Deep Transfer Learning and Unsupervised Clustering for Classifying Transient Noise in Gravitational Wave Detectors

Gravitational wave detection requires a detailed understanding of the response of the LIGO and Virgo detectors to true signals in the presence of environmental and instrumental noise. Of particular interest is the study of anomalous non-Gaussian transients, known as glitches, since their occurrence rate in LIGO and Virgo data can obscure or even mimic true gravitational wave signals. Therefore, successfully identifying and excising these anomalies from gravitational wave data is of utmost importance for the detection and characterization of true signals, and to accurately compute their significance.

This research shows that we can automatically detect and group together anomalies in data from the LIGO detectors by using artificial intelligence algorithms based on neural networks that were already pre-trained to classify photographs of real-world objects. We achieved state-of-the-art accuracy at classifying new anomalies by transferring knowledge from these neural networks, and then training them on a dataset hand-labeled by the Gravity Spy citizen science project. This method could help in finding and eliminating transient noise artifacts, thus improving the sensitivity of the detectors in the future, and it could also enable the detection of unmodeled gravitational wave signals.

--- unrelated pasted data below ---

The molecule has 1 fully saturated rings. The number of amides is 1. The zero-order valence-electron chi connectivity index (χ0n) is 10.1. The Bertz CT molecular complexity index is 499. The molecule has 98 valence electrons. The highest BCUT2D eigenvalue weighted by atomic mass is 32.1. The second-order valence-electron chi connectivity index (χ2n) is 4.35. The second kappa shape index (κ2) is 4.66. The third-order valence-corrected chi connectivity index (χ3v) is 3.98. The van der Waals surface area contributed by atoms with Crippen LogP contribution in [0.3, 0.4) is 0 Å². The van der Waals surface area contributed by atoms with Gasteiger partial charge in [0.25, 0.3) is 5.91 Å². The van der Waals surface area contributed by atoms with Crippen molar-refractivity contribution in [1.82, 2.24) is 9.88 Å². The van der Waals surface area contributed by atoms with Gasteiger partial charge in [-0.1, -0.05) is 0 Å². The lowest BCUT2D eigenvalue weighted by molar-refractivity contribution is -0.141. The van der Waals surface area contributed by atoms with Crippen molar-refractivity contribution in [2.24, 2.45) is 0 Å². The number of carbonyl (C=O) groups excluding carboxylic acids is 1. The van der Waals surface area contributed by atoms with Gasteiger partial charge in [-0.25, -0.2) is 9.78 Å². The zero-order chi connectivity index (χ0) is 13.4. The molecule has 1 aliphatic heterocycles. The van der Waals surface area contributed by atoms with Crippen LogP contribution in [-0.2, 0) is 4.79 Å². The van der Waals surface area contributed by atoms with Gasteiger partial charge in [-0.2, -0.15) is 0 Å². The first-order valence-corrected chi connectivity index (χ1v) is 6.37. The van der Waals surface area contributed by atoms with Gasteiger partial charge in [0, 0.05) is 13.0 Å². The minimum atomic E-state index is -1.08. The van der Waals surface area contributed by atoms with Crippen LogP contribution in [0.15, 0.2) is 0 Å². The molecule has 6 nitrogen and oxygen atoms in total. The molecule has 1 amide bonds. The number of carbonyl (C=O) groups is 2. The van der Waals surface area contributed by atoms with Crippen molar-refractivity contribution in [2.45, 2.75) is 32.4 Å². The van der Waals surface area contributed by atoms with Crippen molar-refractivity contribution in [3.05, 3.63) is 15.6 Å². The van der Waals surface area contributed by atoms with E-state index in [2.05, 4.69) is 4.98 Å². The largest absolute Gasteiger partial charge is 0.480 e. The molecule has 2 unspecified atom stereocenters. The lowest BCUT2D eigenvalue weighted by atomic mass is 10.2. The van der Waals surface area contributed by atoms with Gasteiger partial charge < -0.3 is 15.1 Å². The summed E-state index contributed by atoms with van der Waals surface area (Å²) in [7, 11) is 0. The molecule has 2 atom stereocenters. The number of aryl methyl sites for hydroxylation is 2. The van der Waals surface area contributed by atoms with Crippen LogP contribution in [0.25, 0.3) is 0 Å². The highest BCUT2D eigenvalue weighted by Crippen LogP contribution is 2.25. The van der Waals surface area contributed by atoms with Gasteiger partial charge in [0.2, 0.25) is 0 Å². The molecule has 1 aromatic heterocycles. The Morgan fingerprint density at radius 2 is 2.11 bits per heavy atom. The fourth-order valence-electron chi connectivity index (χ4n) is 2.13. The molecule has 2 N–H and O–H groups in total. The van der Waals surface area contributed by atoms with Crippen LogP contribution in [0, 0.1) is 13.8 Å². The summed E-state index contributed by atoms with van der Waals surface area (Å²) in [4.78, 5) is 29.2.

Furthermore, we showed that these neural networks can be used as feature extractors for unsupervised clustering algorithms to facilitate finding entirely new and unknown classes of glitches/anomalies without human supervision.

Different classes of glitches are clustered after applying the feature extractor.
Confusion matrix showing high accuracy for this method, particularly for rare classes of glitches.

Project Members: Daniel George, Hongyu Shen, Eliu Huerta


Training Machine:  NVIDIA DGX-1 with Tesla V100 and NVIDIA Tesla P100 GPUs

Publications: Classification and clustering of LIGO data with deep transfer learning